How Mobile Phone Addiction Is Affecting Teens

Just look anywhere you go and you will see a teenager glued to their screen. Asking them to get off of it is like asking an addicted smoker in NYC to go an hour without a cigarette: It’s not going to happen. In fact, teens have even been killed because they need their cell phone so badly. So exactly how are teens being affected by their phone?

Stress Induced 

There is something to be alarmed about. Devorah Heitner, author of  Screenwise – Helping Kids Thrive (& Survive) in Their Digital Age, agrees that you have to deal with anxious and depressed teens. “Teenagers have a lot going on in their mind and are stressed out,” she says. “But having a phone on them that is constantly reminding them of all of these worries can’t be helping.”

“All those who study the internet and technologies such as social media in a serious and rigorous manner will have much more nuanced positions,” says Sam Miller, a teen life coach at Parenting Teenagers Academy. “There are a multitude of factors: social, cultural and, yes, technological. It is always much more complicated than technology causes this or that.”

Trouble Sleeping

Without going so far as to foresee the disaster announced by many teen health experts, those consulted by youth organizations are concerned and consider that these American psychologists raise important questions. This is the case of Jane Franklin, pediatrician specializing in adolescents at the Mayo Clinic, who is particularly concerned about the impact of technology on the duration and quality of sleep of young people.

“Studies have indicated that teenagers are not getting good sleep because of the amount of time they are spending on their phone”.

Does my teenager have a cell phone addiction?

If you think your teen is suffering from a smartphone addiction, there are signs and symptoms to watch for in your teen:

  • Anxiety.
  • Depression. 
    • Significant weight change.
    • Change in diet.
    • Changing sleep patterns.
    • Tired.
    • Depressed or irritable mood.
    • Flat effect or facial expression.
    • A little interest in the activities they found once enjoyable.
    • Difficulty paying attention.
    • Withdrawal from interaction or social activities.
  • Low self esteem.
  • Neglecting other activities and is constantly on his phone.
  • Sore aches or headaches.
  • Experience anxiety without the phone or service.
  • Experience the “ghost vibration syndrome”, that is to say checking your phone when it has not vibrated or rang.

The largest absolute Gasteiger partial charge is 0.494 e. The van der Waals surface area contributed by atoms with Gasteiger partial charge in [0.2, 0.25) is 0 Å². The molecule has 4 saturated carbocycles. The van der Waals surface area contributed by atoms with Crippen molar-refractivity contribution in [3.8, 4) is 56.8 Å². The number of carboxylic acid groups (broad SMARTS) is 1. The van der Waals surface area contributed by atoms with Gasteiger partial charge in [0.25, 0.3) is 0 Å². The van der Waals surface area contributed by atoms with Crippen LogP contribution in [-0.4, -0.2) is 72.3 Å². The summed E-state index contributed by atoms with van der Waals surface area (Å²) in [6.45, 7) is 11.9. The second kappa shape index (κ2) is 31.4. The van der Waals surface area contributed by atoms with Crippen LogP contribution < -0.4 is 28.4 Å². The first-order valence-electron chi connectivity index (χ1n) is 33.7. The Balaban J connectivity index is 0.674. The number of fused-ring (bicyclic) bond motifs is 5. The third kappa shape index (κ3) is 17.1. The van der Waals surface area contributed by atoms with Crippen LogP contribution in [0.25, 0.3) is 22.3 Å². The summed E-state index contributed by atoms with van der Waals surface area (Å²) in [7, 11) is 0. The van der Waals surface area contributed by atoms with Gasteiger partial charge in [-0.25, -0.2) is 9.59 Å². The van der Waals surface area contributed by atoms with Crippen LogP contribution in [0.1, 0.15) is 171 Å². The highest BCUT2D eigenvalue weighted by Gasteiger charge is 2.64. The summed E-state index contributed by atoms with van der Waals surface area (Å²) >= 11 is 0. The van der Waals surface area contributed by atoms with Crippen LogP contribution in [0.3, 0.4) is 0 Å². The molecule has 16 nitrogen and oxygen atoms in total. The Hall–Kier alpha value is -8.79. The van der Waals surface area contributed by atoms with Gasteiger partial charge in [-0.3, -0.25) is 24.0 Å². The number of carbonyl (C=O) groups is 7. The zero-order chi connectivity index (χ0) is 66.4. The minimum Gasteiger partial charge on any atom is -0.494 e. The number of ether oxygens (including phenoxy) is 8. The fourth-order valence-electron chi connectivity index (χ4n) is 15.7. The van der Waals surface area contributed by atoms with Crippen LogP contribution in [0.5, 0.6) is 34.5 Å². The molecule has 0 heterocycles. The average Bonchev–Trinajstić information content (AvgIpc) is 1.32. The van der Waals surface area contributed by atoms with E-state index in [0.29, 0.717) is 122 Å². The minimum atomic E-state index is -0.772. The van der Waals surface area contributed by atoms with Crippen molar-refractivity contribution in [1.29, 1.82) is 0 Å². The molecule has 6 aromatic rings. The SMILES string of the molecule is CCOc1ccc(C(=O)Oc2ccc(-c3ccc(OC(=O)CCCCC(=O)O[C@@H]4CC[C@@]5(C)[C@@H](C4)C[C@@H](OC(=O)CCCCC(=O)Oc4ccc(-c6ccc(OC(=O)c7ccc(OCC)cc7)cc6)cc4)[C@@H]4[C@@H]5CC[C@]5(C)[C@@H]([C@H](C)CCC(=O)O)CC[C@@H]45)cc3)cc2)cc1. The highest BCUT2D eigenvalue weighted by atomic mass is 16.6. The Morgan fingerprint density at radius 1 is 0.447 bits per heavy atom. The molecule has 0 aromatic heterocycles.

• Use your mobile phone while driving or crossing the street.

If you are concerned about your teenager’s cellphone addiction, talk to your doctor about treatment for smartphone or social media addiction. But if you want to take matters in your own hands, here are four things to consider if you want to help your teen:

1. One Thing At A Time

Internet access means unlimited access to almost everything. “We can encourage our children to learn one thing at a time. Maybe we can start with a game and texting, but not start with games, texting, social media and everything else, so that they develop skills in each of these spheres individually, ”suggests Devorah Heitner, author of  Screenwise – Helping Kids Thrive (& Survive) in Their Digital Age .

2. Manage Notifications

The sinews of war for many social media and apps is having and keeping our attention. “We must review the place of technology in our lives. In particular, notifications, which have been developed expressly to create a certain addiction, ”suggests Robert Stevens, professor in the department of social and public communication at UNM. How to stay connected in the present moment when your phone beeps constantly because Facebook, Snapchat, Messenger or Instagram demand attention?

3. Good Support

Sam Miller has a great formula for talking about the role of parents in the taming of new technologies. He says: “Mentoring, not monitoring”. In other words: parents must accompany children and adolescents, not put them under surveillance. “Monitoring online activities can be a part of mentoring, but we shouldn’t do that,” he insists. Catching our kids when they do bad things doesn’t show them how to do it right. He is also convinced that teens want to show what they do online and that it is enough to ask them to introduce us to the applications they use.

4. Lead By Example

Exasperated to see your teenager, or even your child, glued to a tablet or a phone? “For adults too, it has become a daily companion,” observes sociologist Jim Crow. Do you watch your emails and texts at the table? Immerse yourself in your device as soon as you have a minute? Do you catch it at the slightest beep? Have your own children ever blamed you for not giving them your full attention because of your phone? Imposing rules on yourself is a good way to show limits to your children.